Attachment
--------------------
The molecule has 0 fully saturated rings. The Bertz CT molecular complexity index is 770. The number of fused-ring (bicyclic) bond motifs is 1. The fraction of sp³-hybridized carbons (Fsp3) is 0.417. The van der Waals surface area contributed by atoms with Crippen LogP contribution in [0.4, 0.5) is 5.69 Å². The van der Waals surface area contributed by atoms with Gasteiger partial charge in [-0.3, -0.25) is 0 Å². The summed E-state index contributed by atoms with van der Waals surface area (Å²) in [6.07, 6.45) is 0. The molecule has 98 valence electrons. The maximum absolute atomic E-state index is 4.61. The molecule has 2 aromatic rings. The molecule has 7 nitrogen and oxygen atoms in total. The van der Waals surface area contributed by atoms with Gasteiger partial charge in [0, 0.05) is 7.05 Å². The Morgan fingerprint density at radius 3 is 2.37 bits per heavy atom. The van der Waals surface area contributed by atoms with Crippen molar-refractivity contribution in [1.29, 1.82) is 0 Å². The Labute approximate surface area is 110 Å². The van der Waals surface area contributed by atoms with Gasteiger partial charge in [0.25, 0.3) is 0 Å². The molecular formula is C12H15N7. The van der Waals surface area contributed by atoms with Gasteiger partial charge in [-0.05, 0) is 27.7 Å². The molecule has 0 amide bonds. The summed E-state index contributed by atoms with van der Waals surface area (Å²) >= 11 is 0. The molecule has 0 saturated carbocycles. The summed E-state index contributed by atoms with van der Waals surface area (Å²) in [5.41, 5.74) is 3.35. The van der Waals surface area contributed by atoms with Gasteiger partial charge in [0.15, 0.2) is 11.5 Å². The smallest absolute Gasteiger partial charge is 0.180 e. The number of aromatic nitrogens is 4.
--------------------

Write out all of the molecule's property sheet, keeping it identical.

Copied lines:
The molecule has 0 fully saturated rings. The Bertz CT molecular complexity index is 770. The number of fused-ring (bicyclic) bond motifs is 1. The fraction of sp³-hybridized carbons (Fsp3) is 0.417. The van der Waals surface area contributed by atoms with Crippen LogP contribution in [0.4, 0.5) is 5.69 Å². The van der Waals surface area contributed by atoms with Gasteiger partial charge in [-0.3, -0.25) is 0 Å². The summed E-state index contributed by atoms with van der Waals surface area (Å²) in [6.07, 6.45) is 0. The molecule has 98 valence electrons. The maximum absolute atomic E-state index is 4.61. The molecule has 2 aromatic rings. The molecule has 7 nitrogen and oxygen atoms in total. The van der Waals surface area contributed by atoms with Gasteiger partial charge in [0, 0.05) is 7.05 Å². The Morgan fingerprint density at radius 3 is 2.37 bits per heavy atom. The van der Waals surface area contributed by atoms with Crippen molar-refractivity contribution in [1.29, 1.82) is 0 Å². The Labute approximate surface area is 110 Å². The van der Waals surface area contributed by atoms with Gasteiger partial charge in [0.25, 0.3) is 0 Å². The molecular formula is C12H15N7. The van der Waals surface area contributed by atoms with Gasteiger partial charge in [-0.05, 0) is 27.7 Å². The molecule has 0 amide bonds. The summed E-state index contributed by atoms with van der Waals surface area (Å²) >= 11 is 0. The molecule has 0 saturated carbocycles. The summed E-state index contributed by atoms with van der Waals surface area (Å²) in [5.41, 5.74) is 3.35. The van der Waals surface area contributed by atoms with Gasteiger partial charge in [0.15, 0.2) is 11.5 Å². The smallest absolute Gasteiger partial charge is 0.180 e. The number of aromatic nitrogens is 4.